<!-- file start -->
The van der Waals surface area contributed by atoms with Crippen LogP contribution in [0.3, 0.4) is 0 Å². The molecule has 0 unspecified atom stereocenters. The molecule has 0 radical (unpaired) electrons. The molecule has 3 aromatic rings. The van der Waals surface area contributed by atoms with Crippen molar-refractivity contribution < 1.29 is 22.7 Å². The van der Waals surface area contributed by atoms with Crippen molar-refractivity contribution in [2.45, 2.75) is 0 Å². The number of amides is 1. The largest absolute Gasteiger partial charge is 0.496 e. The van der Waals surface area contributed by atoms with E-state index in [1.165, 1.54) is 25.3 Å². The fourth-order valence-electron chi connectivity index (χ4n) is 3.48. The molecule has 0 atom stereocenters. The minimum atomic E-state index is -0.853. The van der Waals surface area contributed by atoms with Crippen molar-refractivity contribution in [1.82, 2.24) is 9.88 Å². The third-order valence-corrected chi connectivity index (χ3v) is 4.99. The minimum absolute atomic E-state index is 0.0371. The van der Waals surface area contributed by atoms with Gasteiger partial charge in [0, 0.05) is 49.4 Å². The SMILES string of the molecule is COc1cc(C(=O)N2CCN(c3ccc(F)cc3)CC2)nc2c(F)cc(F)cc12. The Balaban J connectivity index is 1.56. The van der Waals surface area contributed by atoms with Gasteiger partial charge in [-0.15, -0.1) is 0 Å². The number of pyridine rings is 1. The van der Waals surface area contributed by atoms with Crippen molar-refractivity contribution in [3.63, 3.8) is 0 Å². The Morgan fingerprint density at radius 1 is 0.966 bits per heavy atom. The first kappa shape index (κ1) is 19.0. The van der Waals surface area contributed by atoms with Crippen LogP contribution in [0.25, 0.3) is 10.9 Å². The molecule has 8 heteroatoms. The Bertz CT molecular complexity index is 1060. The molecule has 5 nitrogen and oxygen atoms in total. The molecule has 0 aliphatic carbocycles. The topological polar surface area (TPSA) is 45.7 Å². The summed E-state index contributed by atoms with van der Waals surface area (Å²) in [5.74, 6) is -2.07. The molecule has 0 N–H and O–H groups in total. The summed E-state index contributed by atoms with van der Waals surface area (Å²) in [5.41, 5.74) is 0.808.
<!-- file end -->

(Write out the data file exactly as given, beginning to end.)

The van der Waals surface area contributed by atoms with Crippen LogP contribution in [0.3, 0.4) is 0 Å². The molecule has 0 unspecified atom stereocenters. The molecule has 0 radical (unpaired) electrons. The molecule has 3 aromatic rings. The van der Waals surface area contributed by atoms with Crippen molar-refractivity contribution < 1.29 is 22.7 Å². The van der Waals surface area contributed by atoms with Crippen molar-refractivity contribution in [2.45, 2.75) is 0 Å². The number of amides is 1. The largest absolute Gasteiger partial charge is 0.496 e. The van der Waals surface area contributed by atoms with E-state index in [1.165, 1.54) is 25.3 Å². The fourth-order valence-electron chi connectivity index (χ4n) is 3.48. The molecule has 0 atom stereocenters. The minimum atomic E-state index is -0.853. The van der Waals surface area contributed by atoms with Crippen molar-refractivity contribution in [1.82, 2.24) is 9.88 Å². The third-order valence-corrected chi connectivity index (χ3v) is 4.99. The minimum absolute atomic E-state index is 0.0371. The van der Waals surface area contributed by atoms with Gasteiger partial charge in [0, 0.05) is 49.4 Å². The SMILES string of the molecule is COc1cc(C(=O)N2CCN(c3ccc(F)cc3)CC2)nc2c(F)cc(F)cc12. The Balaban J connectivity index is 1.56. The van der Waals surface area contributed by atoms with Gasteiger partial charge in [-0.15, -0.1) is 0 Å². The number of pyridine rings is 1. The van der Waals surface area contributed by atoms with Crippen molar-refractivity contribution in [3.63, 3.8) is 0 Å². The Morgan fingerprint density at radius 1 is 0.966 bits per heavy atom. The first kappa shape index (κ1) is 19.0. The van der Waals surface area contributed by atoms with Crippen LogP contribution in [0.25, 0.3) is 10.9 Å². The molecule has 8 heteroatoms. The Bertz CT molecular complexity index is 1060. The molecule has 5 nitrogen and oxygen atoms in total. The molecule has 0 aliphatic carbocycles. The topological polar surface area (TPSA) is 45.7 Å². The summed E-state index contributed by atoms with van der Waals surface area (Å²) in [5.74, 6) is -2.07. The molecule has 0 N–H and O–H groups in total. The summed E-state index contributed by atoms with van der Waals surface area (Å²) in [5.41, 5.74) is 0.808.